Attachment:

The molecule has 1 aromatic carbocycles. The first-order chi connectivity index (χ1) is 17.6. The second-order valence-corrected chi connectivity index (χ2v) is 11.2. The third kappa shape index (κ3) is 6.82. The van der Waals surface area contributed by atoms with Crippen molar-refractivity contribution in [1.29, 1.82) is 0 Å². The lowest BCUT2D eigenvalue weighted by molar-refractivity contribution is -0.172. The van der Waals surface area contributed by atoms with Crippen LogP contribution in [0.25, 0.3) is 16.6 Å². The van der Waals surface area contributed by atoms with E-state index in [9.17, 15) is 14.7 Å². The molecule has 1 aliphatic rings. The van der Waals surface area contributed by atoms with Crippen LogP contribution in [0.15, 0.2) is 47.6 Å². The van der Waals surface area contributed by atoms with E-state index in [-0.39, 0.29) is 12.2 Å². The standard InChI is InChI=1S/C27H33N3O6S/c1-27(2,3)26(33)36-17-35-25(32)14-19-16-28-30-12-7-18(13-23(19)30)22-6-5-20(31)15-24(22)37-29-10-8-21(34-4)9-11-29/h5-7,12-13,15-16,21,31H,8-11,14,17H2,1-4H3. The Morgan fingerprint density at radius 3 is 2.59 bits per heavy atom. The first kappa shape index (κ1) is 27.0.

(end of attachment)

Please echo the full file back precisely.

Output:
The molecule has 1 aromatic carbocycles. The first-order chi connectivity index (χ1) is 17.6. The second-order valence-corrected chi connectivity index (χ2v) is 11.2. The third kappa shape index (κ3) is 6.82. The van der Waals surface area contributed by atoms with Crippen molar-refractivity contribution in [1.29, 1.82) is 0 Å². The lowest BCUT2D eigenvalue weighted by molar-refractivity contribution is -0.172. The van der Waals surface area contributed by atoms with Crippen LogP contribution in [0.25, 0.3) is 16.6 Å². The van der Waals surface area contributed by atoms with E-state index in [9.17, 15) is 14.7 Å². The molecule has 1 aliphatic rings. The van der Waals surface area contributed by atoms with Crippen LogP contribution in [0.15, 0.2) is 47.6 Å². The van der Waals surface area contributed by atoms with E-state index in [-0.39, 0.29) is 12.2 Å². The standard InChI is InChI=1S/C27H33N3O6S/c1-27(2,3)26(33)36-17-35-25(32)14-19-16-28-30-12-7-18(13-23(19)30)22-6-5-20(31)15-24(22)37-29-10-8-21(34-4)9-11-29/h5-7,12-13,15-16,21,31H,8-11,14,17H2,1-4H3. The Morgan fingerprint density at radius 3 is 2.59 bits per heavy atom. The first kappa shape index (κ1) is 27.0.